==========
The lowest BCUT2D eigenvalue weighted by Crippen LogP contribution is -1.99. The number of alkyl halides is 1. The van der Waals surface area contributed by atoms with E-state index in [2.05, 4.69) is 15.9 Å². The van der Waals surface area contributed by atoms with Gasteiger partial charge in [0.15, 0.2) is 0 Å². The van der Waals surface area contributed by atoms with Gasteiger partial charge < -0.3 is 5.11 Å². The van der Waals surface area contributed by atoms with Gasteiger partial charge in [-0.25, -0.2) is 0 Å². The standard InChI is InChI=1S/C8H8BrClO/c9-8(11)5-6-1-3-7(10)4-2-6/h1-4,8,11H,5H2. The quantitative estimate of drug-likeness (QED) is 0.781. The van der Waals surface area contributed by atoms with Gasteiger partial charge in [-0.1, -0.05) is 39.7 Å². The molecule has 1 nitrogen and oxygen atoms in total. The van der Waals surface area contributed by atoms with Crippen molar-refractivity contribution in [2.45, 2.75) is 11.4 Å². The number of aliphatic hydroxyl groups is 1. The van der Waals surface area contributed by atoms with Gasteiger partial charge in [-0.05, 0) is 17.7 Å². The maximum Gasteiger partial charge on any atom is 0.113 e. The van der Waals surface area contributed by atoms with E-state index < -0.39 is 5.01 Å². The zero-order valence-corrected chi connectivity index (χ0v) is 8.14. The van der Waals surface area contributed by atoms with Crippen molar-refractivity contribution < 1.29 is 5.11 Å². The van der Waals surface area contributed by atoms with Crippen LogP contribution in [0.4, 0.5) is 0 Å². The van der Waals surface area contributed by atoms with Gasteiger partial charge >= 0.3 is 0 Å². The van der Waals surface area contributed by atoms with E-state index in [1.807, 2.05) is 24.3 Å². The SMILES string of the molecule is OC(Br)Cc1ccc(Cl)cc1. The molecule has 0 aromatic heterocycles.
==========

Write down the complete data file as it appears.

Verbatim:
The lowest BCUT2D eigenvalue weighted by Crippen LogP contribution is -1.99. The number of alkyl halides is 1. The van der Waals surface area contributed by atoms with E-state index in [2.05, 4.69) is 15.9 Å². The van der Waals surface area contributed by atoms with Gasteiger partial charge in [0.15, 0.2) is 0 Å². The van der Waals surface area contributed by atoms with Gasteiger partial charge < -0.3 is 5.11 Å². The van der Waals surface area contributed by atoms with Gasteiger partial charge in [-0.25, -0.2) is 0 Å². The standard InChI is InChI=1S/C8H8BrClO/c9-8(11)5-6-1-3-7(10)4-2-6/h1-4,8,11H,5H2. The quantitative estimate of drug-likeness (QED) is 0.781. The van der Waals surface area contributed by atoms with Gasteiger partial charge in [-0.1, -0.05) is 39.7 Å². The molecule has 1 nitrogen and oxygen atoms in total. The van der Waals surface area contributed by atoms with Crippen molar-refractivity contribution in [2.45, 2.75) is 11.4 Å². The number of aliphatic hydroxyl groups is 1. The van der Waals surface area contributed by atoms with Gasteiger partial charge in [-0.05, 0) is 17.7 Å². The maximum Gasteiger partial charge on any atom is 0.113 e. The van der Waals surface area contributed by atoms with E-state index < -0.39 is 5.01 Å². The zero-order valence-corrected chi connectivity index (χ0v) is 8.14. The van der Waals surface area contributed by atoms with Crippen molar-refractivity contribution < 1.29 is 5.11 Å². The van der Waals surface area contributed by atoms with Crippen LogP contribution in [0.4, 0.5) is 0 Å². The van der Waals surface area contributed by atoms with Gasteiger partial charge >= 0.3 is 0 Å². The van der Waals surface area contributed by atoms with E-state index in [1.807, 2.05) is 24.3 Å². The SMILES string of the molecule is OC(Br)Cc1ccc(Cl)cc1. The molecule has 0 aromatic heterocycles.